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Judge Wants More Role
for States, Tribes in BiOp Rewrite

by Barry Espenson
Columbia Basin Bulletin - January 16, 2004

A judge told the federal government today (Jan. 16) that, even if it prolongs the process, he wants state and tribal representatives to be allowed more involvement in the processes now under way to build the scientific foundation for a new Federal Columbia River Power System biological opinion.

Recent letters from the Oregon and Washington and the Columbia River Inter-Tribal Fish Commission fishery officials to U.S. Department of Justice attorney Fred Disheroon expressed frustration about the role given the state and tribal co-managers as NOAA Fisheries updates its salmon protection plan for the basin.

U.S. District Court Judge James A. Redden in May 2003 declared the existing plan, or “BiOp,” in violation of the Endangered Species and gave NOAA one year (from June 2, 2003) to correct the deficiencies. In ordering the remand he said the project should be undertaken in collaboration with the state and tribal co-managers.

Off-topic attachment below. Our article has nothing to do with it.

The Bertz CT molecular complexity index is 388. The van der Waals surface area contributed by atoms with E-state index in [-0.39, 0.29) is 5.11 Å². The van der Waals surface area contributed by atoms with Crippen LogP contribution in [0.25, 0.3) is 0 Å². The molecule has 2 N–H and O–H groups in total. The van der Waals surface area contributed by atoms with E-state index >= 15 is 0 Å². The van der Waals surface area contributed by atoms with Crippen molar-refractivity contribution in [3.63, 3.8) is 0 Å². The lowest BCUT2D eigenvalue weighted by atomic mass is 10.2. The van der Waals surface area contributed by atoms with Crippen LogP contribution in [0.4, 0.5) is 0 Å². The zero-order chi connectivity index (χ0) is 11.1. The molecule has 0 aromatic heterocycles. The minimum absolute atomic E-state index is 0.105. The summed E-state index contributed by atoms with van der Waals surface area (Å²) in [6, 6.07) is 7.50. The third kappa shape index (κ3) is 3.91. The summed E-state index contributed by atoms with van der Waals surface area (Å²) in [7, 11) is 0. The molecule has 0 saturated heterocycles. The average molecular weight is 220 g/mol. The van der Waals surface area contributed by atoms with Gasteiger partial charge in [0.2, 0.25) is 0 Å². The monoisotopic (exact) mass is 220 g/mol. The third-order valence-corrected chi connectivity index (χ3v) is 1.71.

A Dec. 18 joint CRITFC-Washington Department of Fish and Wildlife letter said the BiOp remand process had been falling short, with NOAA offering "a notice and comment opportunity at certain steps and for certain documents" rather that involving state and tribal scientists in the discussions that lead to the scientific conclusions in those documents.

Disheroon responded in a Jan. 9 letter, saying that the agency had been trying to involve the co-managers at as many of the remand junctures as possible. But he said NOAA would consider the states' and tribes' requests, provided they came forward with more specifics about their desires.

"NOAA Fisheries is always willing to have further discussions as to way to improve state and tribal participation and believes it has provided specific meaningful mechanisms for that participation within the current consultation. However, in its view, it is simply not reasonably possible in the limited time available to engage in processes to identify additional processes, which could then be used to facilitate collaboration thereafter," Disheroon wrote.